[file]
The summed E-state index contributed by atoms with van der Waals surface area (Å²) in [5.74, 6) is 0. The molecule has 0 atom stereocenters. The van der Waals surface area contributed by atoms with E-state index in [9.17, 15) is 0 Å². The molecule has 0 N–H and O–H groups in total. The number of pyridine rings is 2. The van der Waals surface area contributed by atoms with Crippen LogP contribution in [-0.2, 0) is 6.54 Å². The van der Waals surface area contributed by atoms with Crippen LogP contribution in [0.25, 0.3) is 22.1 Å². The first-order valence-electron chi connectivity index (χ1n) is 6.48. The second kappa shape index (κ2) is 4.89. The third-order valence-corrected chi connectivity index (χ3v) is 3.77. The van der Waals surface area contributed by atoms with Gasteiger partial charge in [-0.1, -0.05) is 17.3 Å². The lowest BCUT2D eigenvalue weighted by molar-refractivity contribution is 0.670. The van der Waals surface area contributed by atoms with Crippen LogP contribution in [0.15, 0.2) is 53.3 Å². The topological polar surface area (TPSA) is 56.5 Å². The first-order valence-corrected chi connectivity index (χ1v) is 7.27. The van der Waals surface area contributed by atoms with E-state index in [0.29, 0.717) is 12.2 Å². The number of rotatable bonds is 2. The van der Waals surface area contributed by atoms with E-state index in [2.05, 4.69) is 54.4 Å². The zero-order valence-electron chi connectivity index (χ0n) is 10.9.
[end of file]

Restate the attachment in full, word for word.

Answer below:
The summed E-state index contributed by atoms with van der Waals surface area (Å²) in [5.74, 6) is 0. The molecule has 0 atom stereocenters. The van der Waals surface area contributed by atoms with E-state index in [9.17, 15) is 0 Å². The molecule has 0 N–H and O–H groups in total. The number of pyridine rings is 2. The van der Waals surface area contributed by atoms with Crippen LogP contribution in [-0.2, 0) is 6.54 Å². The van der Waals surface area contributed by atoms with Crippen LogP contribution in [0.25, 0.3) is 22.1 Å². The first-order valence-electron chi connectivity index (χ1n) is 6.48. The second kappa shape index (κ2) is 4.89. The third-order valence-corrected chi connectivity index (χ3v) is 3.77. The van der Waals surface area contributed by atoms with Gasteiger partial charge in [-0.1, -0.05) is 17.3 Å². The lowest BCUT2D eigenvalue weighted by molar-refractivity contribution is 0.670. The van der Waals surface area contributed by atoms with Crippen LogP contribution in [0.15, 0.2) is 53.3 Å². The topological polar surface area (TPSA) is 56.5 Å². The first-order valence-corrected chi connectivity index (χ1v) is 7.27. The van der Waals surface area contributed by atoms with E-state index in [0.29, 0.717) is 12.2 Å². The number of rotatable bonds is 2. The van der Waals surface area contributed by atoms with E-state index in [2.05, 4.69) is 54.4 Å². The zero-order valence-electron chi connectivity index (χ0n) is 10.9.